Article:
formity, as like an old man (for so the witches say); and perhaps it is not altogether false, which is vulgarly affirmed, that the devil, appearing in human shape, has always a deformity of some uncouth member or other, as though he could not yet take upon him human shape entirely, for that man himself is not entirely and utterly fallen as he is." Grose also, but with infinitely less seriousness than the truly pious writer whom I have just quoted, has confirmed this view, by saying, that "although the devil can partly transform himself into a variety of shapes, he cannot change his cloven feet, which will always mark him under every appearance."

But enough of such fancies, originating with those, who, says Scot," are so carnally-minded, that a spirit is no sooner spoken of, but immediatelie they thinke of a black man with cloven feet, a pair of hornes, a taile, clawes, and eies as broad as a bason. But surelie the devil were not so wise in his generation as I take him to be, if he would terrifie men with such uglie shapes, though he could do it at his pleasure."* Absurd as all these descriptions truly are, relative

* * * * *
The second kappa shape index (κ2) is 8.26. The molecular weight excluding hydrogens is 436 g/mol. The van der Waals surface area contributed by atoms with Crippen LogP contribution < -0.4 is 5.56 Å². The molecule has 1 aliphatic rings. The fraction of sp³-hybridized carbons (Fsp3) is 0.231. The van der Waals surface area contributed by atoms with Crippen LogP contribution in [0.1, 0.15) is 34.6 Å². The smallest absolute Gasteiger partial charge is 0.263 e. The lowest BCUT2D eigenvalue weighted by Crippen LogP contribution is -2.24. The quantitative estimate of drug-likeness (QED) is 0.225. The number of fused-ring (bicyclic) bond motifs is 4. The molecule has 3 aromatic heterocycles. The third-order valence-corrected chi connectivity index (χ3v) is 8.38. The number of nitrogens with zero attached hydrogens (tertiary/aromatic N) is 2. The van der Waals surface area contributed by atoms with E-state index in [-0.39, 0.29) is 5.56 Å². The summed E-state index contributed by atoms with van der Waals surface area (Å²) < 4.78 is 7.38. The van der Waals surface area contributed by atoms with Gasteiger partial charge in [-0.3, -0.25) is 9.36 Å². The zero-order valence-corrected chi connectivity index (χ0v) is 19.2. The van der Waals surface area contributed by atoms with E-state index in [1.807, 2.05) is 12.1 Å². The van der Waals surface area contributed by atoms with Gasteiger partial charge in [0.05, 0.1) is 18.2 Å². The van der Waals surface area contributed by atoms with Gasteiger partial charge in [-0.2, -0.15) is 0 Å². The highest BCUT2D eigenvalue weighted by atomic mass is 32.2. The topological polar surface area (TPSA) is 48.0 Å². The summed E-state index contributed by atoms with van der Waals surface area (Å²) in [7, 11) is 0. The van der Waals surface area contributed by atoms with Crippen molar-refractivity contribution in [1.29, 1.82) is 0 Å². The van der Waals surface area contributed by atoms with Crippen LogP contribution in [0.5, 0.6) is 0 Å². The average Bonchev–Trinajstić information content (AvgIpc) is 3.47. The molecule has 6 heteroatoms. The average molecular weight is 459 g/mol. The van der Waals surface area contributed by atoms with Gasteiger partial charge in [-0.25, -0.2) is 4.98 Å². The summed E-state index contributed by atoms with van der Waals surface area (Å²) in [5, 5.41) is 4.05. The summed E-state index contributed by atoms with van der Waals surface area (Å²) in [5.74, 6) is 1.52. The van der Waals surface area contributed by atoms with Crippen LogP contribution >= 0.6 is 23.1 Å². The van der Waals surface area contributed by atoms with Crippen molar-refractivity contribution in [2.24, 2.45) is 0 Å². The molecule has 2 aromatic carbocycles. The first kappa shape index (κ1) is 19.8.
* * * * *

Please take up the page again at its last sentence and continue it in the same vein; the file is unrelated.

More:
* There are some courageous individuals, however, to whom the censure of Scot cannot apply. Baxter has recorded a case relative to one Mr White of Dorchester, Assessor to the Westminster Assembly at Lambeth, who, being honoured with a visit one night from the arch-fiend, treated him with a cool contempt, to which his satanic majesty has not often been accustomed. "The devil, in a light night, stood by his bedside; the Assessor looked awhile whether he would say or do any thing, and then said, If thou hast nothing to do, I have; and so turned himself to sleep.'"